Dana (Noëlle Schönwald) is a prostitute living in Quito, Ecuador. She’s beautiful and smart and a favorite of her clients. But Dana harbors dark secrets. She sells her body to make enough money to support her terminally ill daughter and her own addiction to pharmaceutical drugs. And most of her funds go to her pimp, mob boss and human trafficker Nelson (Jaime Tamariz). On one visit to Nelson’s secret compound, Dana witnesses a child being transported from room to room. The young girl was kidnapped and about to be sold into sexual slavery. With the help of Dana’s client Julian (Cristian Mercado), a handsome young doctor who is in love with Dana, they concoct a plan to save the child.
“She is the perfect woman until she decides to be free.”
La Mala Noche is Ecuadorian director Gabriela Calvache’s narrative feature-length debut. Calvache is known for her narrative shorts and her documentaries. She and her producer Geminiano Pineda decided to make this as a fictional film to have the freedom to explore the subject without inciting the potential retaliation of the mob and to protect the survivors.
Calvache’s film is a heart-pounding thriller that will leave you on the edge of your seat. It’s brilliantly directed with some terrific cinematography and excellent story telling. Lead actress Noëlle Schönwald delivers a powerful performance. The child trafficking scenes are difficult to watch but also mercifully brief. While sexual slavery is grim topic to cover in a feature film, Calvache delivers the story in a way that is captivating but doesn’t diminish the gravity of the situations depicted.
Beyond having a female director and producer and focusing on a female character, 80% of the filmmaking crew were also women. I appreciate the fact that they didn’t translate the Spanish title for the English-language market.
La Mala Noche had its world premiere at the 2019 SXSW Film Festival as part of their Global series. Stay tuned as I’ll have a follow-up piece on La Mala Noche on Cine Suffragette.
Cookbook author and chef Diana Kennedy is the leading expert on traditional Mexican cooking. For over 60 years, Kennedy has immersed herself in Mexican culture and food, learning and respecting the traditions of one of the most celebrated cuisines. This feisty and unapologetic British woman may be an outsider looking in but because she has lived in rural Mexico, in Zitácuaro, Michoacán, for most of her life and sticks to the tried and true approaches to different dishes and recipes, she’s become what one of her friends calls an “adoptive daughter of Mexico.”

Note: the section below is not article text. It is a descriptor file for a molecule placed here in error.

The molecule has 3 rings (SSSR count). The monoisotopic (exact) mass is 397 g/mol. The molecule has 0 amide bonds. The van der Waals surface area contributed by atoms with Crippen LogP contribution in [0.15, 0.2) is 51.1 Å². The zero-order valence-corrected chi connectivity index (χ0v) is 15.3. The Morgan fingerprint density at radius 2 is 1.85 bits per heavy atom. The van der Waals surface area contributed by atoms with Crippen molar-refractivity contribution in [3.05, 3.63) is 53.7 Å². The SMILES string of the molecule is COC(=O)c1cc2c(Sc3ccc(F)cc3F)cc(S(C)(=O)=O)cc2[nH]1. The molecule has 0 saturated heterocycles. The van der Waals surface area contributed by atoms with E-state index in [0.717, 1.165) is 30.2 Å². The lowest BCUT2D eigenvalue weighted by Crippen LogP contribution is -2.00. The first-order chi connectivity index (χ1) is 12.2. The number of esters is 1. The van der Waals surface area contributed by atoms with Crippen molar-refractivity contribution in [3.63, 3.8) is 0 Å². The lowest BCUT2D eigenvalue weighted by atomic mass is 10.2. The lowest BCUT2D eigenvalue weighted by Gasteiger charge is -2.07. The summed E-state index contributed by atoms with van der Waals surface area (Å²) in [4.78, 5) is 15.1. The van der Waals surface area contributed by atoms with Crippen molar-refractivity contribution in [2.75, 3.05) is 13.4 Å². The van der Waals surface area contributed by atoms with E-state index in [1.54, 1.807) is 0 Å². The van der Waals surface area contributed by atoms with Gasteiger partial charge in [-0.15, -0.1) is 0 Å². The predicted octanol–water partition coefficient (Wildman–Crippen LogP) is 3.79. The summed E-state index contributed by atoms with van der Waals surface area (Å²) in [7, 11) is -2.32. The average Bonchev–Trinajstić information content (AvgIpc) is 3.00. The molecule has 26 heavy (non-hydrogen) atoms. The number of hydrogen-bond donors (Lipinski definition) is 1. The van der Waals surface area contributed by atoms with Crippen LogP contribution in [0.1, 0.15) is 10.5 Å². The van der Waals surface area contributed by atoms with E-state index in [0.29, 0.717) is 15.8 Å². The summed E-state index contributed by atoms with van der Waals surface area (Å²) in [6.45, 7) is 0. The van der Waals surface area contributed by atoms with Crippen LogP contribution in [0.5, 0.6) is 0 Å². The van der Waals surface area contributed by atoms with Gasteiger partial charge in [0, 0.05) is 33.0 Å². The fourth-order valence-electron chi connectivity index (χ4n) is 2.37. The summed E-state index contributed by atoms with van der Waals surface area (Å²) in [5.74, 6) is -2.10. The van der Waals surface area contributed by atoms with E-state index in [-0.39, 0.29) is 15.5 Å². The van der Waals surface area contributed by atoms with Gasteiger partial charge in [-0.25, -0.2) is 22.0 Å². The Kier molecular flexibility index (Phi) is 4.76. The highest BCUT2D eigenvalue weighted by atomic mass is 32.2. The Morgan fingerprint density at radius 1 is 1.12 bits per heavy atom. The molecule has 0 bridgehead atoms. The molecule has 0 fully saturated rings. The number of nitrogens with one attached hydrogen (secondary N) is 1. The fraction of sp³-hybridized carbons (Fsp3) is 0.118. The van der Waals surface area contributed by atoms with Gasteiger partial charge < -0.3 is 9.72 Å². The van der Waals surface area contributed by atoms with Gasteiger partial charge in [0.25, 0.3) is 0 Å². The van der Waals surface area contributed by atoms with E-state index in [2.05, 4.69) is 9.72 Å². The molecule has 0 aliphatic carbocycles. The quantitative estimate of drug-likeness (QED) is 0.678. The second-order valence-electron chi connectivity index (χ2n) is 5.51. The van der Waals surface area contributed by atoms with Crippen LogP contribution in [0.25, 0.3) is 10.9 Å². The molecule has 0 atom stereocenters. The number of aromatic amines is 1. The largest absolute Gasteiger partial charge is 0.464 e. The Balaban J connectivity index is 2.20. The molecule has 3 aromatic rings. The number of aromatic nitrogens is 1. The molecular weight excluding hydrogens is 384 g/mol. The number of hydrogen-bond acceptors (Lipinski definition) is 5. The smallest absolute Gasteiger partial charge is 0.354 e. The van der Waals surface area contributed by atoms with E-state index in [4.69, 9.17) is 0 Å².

Director Elizabeth Carroll, in her debut documentary Nothing Fancy: Diana Kennedy explores the life and work of this outspoken advocate for preserving Mexico’s culinary history. Nothing Fancy is a reference to one of Kennedy’s cookbooks but also speaks to Kennedy’s approach to cooking and to life. There are no variations, twists or updates. She sticks to the old ways. Kennedy is a fascinating subject. She’s scrappy, resourceful, and is a champion for organic gardening and sustainable living. She’s always on the road exploring different parts of her adopted country. Kennedy isn’t afraid to tell you what she thinks in her abrupt and frank manner.
In the film we mostly hear from Kennedy herself but Mexican chefs, including one of my favorites Pati Jinich, and other experts also chime in on Kennedy’s legacy. My favorite scene shows present day Kennedy making guacamole with spliced in archival footage from decades earlier of her making the exact same recipe. Kennedy is a free spirit who does not change and is true to what she believes in.
Perhaps the only flaw of the film, which the director hinted at during a screening of this documentary at SXSW, is that the relationships Kennedy has with people in the film isn’t explained. In one case, she is very close to another chef and there is a lovely scene where they have their portrait taken together. But we really don’t find out much about who she is and how they bonded.
Nothing Fancy: Diana Kennedy is a charming documentary that allows its subject’s vibrant personality shine through. It also serves as one way we can ensure Kennedy’s contributions to preserving Mexican food culture is appreciated for decades to come.
Nothing Fancy: Diana Kennedy had its world premiere at the 2019 SXSW Film Festival as part of their Documentary Feature Competition.